KUBA , city in N.E. Azerbaijan. From the 17th century, there was an important community of *Mountain Jews in Kuba. In 1734, during the military expedition of *Nadir Shah from Persia, many communities in the vicinity of Kuba were destroyed and many Jews were compelled to adopt Islam. The rest settled in Kuba where they were under the protection of Gussein, the ruler of the town. Large numbers of Jews fled to Kuba from *Baku when a *blood libel was raised there in 1814. For many years the Jews in Kuba maintained separate communities, constituted according to their towns of origin. Many of the Jews were engaged in agriculture. There were 5,492 Jews in the town in 1837, 6,662 (43.5% of the total population) in 1897, and 5,200 in 1926. During the Civil War (1918–20) in the north Caucasus the Jewish community suffered greatly. It is probable that the greater majority of the 8,357 Jewish inhabitants of Azerbaijan who declared Tat as their mother tongue in the 1959 census were living in Kuba. In 1970 it was estimated that about 10,000 Tat Jews lived in the town. Most left in the 1990s.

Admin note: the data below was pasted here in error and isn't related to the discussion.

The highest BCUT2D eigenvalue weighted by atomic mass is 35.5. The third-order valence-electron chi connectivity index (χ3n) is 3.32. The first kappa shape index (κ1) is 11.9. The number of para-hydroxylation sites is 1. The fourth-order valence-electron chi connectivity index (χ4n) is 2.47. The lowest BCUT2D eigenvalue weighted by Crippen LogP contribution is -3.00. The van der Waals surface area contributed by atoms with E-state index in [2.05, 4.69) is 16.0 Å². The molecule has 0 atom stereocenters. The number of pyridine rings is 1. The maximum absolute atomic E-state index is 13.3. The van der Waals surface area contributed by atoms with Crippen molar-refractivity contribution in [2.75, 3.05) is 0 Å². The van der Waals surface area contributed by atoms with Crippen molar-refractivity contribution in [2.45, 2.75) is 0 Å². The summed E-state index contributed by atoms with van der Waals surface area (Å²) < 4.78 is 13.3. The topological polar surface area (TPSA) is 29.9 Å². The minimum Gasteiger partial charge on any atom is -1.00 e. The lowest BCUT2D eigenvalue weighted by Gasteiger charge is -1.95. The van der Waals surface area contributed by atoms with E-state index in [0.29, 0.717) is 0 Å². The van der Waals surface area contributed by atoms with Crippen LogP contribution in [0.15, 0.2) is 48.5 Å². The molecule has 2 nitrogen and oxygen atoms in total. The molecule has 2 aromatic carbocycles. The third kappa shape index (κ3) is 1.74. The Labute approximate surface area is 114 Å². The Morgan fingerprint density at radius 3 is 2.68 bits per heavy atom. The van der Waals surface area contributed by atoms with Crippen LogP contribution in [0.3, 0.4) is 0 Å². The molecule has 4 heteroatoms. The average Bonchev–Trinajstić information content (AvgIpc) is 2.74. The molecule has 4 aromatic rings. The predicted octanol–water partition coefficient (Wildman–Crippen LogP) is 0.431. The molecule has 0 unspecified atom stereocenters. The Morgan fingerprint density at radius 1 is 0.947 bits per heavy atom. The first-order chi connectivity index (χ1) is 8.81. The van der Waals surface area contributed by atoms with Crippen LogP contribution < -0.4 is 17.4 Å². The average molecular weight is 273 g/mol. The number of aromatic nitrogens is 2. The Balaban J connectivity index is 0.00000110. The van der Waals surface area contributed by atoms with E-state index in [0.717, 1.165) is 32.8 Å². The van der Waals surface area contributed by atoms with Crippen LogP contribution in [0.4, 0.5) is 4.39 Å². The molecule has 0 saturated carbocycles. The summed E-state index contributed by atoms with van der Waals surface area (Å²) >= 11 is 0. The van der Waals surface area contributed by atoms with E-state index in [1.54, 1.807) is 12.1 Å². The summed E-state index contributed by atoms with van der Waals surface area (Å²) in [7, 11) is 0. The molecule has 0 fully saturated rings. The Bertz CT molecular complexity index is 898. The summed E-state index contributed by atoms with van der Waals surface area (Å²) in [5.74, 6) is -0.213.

J.J. Chorny, Sefer ha-Massa'ot (1884); G. Levi, in: Voskhod Weekly, 21:46 (1901), 21–22.